December 2, 2008
ï»¿Looking for a practical, environmentally friendly gift this holiday season? How about a PlayStation 2 that requires no television or electricity and doesn’t play a single game?
ï»¿Video game consoles of Christmas past found a new use in a stackable chair designed by sustainable product development company Pli Design Ltd. (London, UK) using SolidWorks (Concord, MA) software. Christopher Pett founded Pli Design in 2003, designing hand-made timber-free tables out of materials like bamboo and wheat straw.
“In 2005 we started getting requests from customers for slightly more technologically advanced products that were still sustainable, leading us down the road to learning how to work with recycled materials like plastic,” says Pett.
With an estimated volume of 3.3 metric tons of electronics waste disposed by the average UK consumer in a lifetime, Pett came up with a project that reused plastics from Sony Computer Entertainment Europe. “What we had in 2006 when we started was a material in search of a customer, and at the same time we had a product searching for a material, which is a really lucky situation,” says Pett.
A school that was putting a new eco-friendly hall on campus wanted a sustainable chair to put in the hall, and couldn’t find one in the UK. “We realized that PlayStation housings in particular have a lot of very high-quality, highly engineered plastics that didn’t necessarily have to suffer the fate of being turned into something less than they had been before,” adds Pett.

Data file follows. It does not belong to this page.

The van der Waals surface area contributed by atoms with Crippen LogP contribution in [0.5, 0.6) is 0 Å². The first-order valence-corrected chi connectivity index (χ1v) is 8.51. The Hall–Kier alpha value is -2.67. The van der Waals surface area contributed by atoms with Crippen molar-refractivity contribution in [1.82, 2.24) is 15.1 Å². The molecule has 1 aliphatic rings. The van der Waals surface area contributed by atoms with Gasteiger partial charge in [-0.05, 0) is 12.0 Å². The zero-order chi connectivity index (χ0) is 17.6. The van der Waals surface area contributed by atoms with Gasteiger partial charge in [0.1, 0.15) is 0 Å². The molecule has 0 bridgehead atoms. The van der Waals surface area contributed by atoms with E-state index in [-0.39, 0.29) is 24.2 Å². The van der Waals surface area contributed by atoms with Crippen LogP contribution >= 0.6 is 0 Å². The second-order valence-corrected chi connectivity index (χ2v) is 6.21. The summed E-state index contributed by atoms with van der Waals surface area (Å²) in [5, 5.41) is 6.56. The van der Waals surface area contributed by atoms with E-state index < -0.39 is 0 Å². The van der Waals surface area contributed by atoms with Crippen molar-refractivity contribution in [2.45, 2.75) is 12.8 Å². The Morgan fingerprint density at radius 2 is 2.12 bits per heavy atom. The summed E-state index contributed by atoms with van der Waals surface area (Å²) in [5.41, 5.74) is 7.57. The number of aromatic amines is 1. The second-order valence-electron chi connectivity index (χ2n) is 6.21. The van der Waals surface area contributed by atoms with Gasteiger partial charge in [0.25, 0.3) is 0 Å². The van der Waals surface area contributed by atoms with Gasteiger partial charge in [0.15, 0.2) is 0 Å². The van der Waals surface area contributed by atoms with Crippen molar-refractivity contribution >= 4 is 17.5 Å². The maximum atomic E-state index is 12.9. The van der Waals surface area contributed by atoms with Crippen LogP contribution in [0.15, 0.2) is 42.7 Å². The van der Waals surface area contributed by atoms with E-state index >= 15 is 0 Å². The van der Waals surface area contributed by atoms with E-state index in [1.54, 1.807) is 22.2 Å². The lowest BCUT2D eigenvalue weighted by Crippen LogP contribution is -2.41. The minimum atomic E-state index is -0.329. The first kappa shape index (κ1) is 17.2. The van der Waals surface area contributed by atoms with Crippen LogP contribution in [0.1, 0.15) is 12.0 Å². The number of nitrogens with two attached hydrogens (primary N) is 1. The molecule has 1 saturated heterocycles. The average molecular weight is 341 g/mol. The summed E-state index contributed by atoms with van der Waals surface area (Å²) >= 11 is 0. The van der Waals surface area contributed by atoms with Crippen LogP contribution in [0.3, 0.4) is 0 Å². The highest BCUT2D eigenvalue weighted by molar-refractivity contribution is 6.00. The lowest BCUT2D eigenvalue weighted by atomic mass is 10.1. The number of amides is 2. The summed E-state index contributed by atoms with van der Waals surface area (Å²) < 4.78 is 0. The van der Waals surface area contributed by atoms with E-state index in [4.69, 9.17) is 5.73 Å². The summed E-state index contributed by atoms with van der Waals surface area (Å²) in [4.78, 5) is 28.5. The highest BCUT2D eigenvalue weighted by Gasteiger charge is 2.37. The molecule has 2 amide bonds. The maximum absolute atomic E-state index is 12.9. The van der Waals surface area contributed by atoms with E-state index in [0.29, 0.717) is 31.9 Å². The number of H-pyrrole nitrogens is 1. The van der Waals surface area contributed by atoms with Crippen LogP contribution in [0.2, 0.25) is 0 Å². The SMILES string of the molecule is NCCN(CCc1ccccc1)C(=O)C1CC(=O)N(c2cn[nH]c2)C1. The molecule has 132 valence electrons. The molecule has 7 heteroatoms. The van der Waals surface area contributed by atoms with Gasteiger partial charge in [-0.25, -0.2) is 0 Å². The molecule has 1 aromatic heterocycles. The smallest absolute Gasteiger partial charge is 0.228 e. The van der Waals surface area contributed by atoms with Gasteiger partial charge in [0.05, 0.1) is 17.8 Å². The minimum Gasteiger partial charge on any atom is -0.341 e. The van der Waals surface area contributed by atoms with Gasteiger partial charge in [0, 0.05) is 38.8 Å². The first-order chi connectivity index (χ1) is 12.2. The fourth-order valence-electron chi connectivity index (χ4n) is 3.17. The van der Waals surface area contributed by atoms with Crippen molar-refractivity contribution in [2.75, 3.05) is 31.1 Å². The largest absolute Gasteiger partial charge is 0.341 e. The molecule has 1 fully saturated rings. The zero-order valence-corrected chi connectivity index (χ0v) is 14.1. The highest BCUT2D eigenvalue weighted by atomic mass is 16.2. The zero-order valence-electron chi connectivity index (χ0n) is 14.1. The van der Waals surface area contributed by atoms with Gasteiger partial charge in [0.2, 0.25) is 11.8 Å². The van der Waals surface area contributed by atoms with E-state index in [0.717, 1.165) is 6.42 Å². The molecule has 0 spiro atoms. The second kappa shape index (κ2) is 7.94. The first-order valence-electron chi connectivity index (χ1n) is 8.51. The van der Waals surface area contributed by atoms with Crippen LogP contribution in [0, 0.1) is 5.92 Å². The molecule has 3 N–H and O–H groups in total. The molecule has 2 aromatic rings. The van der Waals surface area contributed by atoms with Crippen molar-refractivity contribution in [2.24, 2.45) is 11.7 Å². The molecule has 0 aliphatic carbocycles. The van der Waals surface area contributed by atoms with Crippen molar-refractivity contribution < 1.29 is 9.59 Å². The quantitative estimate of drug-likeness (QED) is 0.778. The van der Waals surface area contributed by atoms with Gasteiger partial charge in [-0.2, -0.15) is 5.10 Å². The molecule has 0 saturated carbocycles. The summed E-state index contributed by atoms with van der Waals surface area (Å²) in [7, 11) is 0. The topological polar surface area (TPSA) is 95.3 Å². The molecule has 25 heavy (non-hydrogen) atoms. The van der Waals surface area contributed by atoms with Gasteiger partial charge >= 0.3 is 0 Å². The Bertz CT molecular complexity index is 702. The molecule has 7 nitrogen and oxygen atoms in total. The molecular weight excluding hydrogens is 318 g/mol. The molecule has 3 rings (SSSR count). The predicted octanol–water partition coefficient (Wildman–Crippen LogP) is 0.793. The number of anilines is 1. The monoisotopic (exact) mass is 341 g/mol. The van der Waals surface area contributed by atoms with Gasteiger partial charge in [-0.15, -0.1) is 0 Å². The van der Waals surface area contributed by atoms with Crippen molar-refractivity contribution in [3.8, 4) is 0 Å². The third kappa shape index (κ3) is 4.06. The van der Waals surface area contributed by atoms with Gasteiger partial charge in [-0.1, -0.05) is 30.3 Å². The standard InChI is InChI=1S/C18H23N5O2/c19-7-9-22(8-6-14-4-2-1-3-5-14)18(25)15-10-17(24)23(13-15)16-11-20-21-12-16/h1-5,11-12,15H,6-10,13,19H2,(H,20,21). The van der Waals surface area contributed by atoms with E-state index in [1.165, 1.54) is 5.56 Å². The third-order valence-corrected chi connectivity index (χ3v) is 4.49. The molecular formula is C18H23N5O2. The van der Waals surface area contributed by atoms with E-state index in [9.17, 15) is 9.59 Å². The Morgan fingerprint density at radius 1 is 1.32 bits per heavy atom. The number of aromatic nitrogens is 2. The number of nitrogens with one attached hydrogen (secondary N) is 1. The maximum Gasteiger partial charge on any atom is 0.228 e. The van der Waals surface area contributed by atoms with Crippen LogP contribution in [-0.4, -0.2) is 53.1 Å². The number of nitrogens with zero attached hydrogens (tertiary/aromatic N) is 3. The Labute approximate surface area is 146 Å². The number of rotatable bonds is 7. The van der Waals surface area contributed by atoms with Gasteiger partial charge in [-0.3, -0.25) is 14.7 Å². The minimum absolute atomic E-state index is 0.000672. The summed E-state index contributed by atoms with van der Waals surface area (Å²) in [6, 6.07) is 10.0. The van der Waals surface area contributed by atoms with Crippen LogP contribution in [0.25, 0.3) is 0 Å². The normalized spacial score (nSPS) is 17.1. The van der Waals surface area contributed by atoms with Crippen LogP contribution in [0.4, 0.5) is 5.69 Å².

Working with sustainable design consultancy Sprout Design Ltd. (London, UK), the Reee chair was developed out of 100% recycled plastic from PlayStation 2 game console castings, with each chair keeping 2.4 kg of plastic out of the landfill. To ensure the chair would be strong enough to support sitters without overengineering the amount of plastic in the ribs of the seat that wrap around the powder-coated steel frame, Sprout turned to SolidWorks SimulationXpress software.
“The final design is quite complex, though each component by itself is fairly simple,” says Guy Robinson, engineer with Sprout. “There were a lot of details to get the geometry and ergonomics right, such as how the stiffness and flex of the ribs responded to the body, and how to make the clips tamperproof, yet easy to disassemble. SolidWorks allowed us to tweak the design of the individual components while showing how this affected the whole product to get it right. We would have abandoned this concept early on if we didn’t have that flexibility.”
The chair is compliant with the European Union’s Waste Electrical & Electronic Equipment (WEEE) directive, which makes the disposal of materials the responsibility of manufacturers. The modular design allows for disassembly for repairs or further recycling. Pett says the chair has been a success in its few months on the market, and he expects to ship 3000 chairs next year, which amounts to 7.5 tons of recycled plastic.
Download a podcast interview with Pett at blogs.solidworks.com/mediapodcasts/.
ï»¿Dassault Systémes SolidWorks Corp. | www.solidworks.com
Pli Design Ltd. | www.plidesign.co.uk
Sprout Design | www.sproutdesign.co.uk
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